--Amanda Howard, a former teacher's aide in Little Rock, Arkansas, told her 5th grade students she wouldn't interfere if they were to beat 11-year-old Eugene Pitts into submission for disrupting her class. Sentenced to 90 days in jail and convicted of assault, Howard was seen laughing as up to 10 students took turns beating Pitts. Pitts required treatment for injuries to his nose and ribs.
--A 13-year-old Mount Pleasant, Pennsylvania, youth brought a hypodermic needle to school for "Show and Tell" and jabbed 19 students with it. The needle is currently being tested.
--In Rochester, N.Y., wedding bells are set to ring for Crystal Hutchins, 20, and Brandon Hampson, 23. Although Hampson has been charged with repeatedly stabbing and breaking both of his fiancee's arms with a hammer in an attempted murder, Monroe County Sheriff's Deputy William Hampson (Brandon's father) said both families embrace the union of the couple.
--The state house in Montpelier, Vermont, just passed a bill allowing game wardens to shoot dogs caught in the act of taunting moose repeatedly.
--French scientists have discovered killer sponges. Belonging to the same family as a group of sponges which typically lives in the deep ocean, the French killer sponge kills by taunting its prey of shrimp with a sticky thread which extends from its body. The more the creature struggles, the more it is entangled, until it finally dies.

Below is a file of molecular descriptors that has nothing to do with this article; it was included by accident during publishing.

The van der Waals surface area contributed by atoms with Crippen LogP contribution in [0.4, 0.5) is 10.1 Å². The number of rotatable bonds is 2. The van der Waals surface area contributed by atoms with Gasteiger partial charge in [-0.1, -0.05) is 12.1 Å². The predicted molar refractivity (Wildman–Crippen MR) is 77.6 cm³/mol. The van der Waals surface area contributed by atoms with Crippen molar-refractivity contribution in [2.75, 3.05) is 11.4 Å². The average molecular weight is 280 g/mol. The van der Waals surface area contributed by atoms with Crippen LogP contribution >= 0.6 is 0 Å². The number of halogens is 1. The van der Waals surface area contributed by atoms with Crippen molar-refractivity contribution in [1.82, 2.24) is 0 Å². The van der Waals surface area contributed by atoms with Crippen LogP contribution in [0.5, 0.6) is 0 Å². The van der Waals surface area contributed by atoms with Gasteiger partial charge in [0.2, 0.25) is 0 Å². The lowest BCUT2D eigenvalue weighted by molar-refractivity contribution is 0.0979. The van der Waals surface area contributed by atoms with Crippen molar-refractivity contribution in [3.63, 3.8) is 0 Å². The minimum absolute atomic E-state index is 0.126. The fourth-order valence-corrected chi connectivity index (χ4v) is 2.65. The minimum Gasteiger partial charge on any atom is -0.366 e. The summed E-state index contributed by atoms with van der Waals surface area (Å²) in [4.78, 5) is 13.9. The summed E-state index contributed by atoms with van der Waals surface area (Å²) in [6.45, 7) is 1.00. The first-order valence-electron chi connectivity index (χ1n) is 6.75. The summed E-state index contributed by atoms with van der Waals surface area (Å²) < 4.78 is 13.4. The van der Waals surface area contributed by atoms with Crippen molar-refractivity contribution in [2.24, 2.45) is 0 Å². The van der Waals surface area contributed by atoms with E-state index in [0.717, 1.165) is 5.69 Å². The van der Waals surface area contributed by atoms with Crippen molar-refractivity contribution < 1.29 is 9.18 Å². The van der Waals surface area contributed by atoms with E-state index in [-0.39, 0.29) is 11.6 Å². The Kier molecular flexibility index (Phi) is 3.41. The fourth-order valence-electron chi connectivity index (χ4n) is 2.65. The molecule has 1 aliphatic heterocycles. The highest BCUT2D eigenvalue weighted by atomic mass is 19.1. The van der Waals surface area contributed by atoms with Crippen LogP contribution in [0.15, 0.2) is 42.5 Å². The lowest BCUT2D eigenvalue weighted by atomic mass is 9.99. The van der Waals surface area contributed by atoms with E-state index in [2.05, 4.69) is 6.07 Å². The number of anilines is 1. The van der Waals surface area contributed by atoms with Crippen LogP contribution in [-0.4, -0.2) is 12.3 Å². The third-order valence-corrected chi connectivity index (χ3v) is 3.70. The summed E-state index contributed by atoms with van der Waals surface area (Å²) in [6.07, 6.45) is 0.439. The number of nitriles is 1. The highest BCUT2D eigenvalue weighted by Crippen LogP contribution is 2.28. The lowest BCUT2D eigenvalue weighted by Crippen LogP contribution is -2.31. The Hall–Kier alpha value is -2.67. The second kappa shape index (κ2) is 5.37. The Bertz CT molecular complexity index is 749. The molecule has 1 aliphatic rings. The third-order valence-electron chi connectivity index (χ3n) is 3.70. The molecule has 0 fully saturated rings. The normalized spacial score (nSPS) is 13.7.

--Sensing something odd about the titillating movements of a 42 year old women's chest as she shimmied through Swedish customs, officials conducted a search and found 65 baby grass snakes in the woman's brassiere and six lizards scampering about her blouse. The woman planned to start a reptile farm, but was arrested on smuggling charges.
--Representatives at the Illinois state capitol building in Springfield just announced that by firing six propane cannons mounted on the building, pigeon and starling droppings to the building have been reduced by a third.
--The Federal Highway Commission told Alaska that having two mechanical gorillas-equipped with flourescent vests, hard hats and gloves-act as construction flag holders doesn't meet federal safety standards. A spokesman for the state said the $3100 beasts were more effective than traffic lights and cheaper than actual construction workers.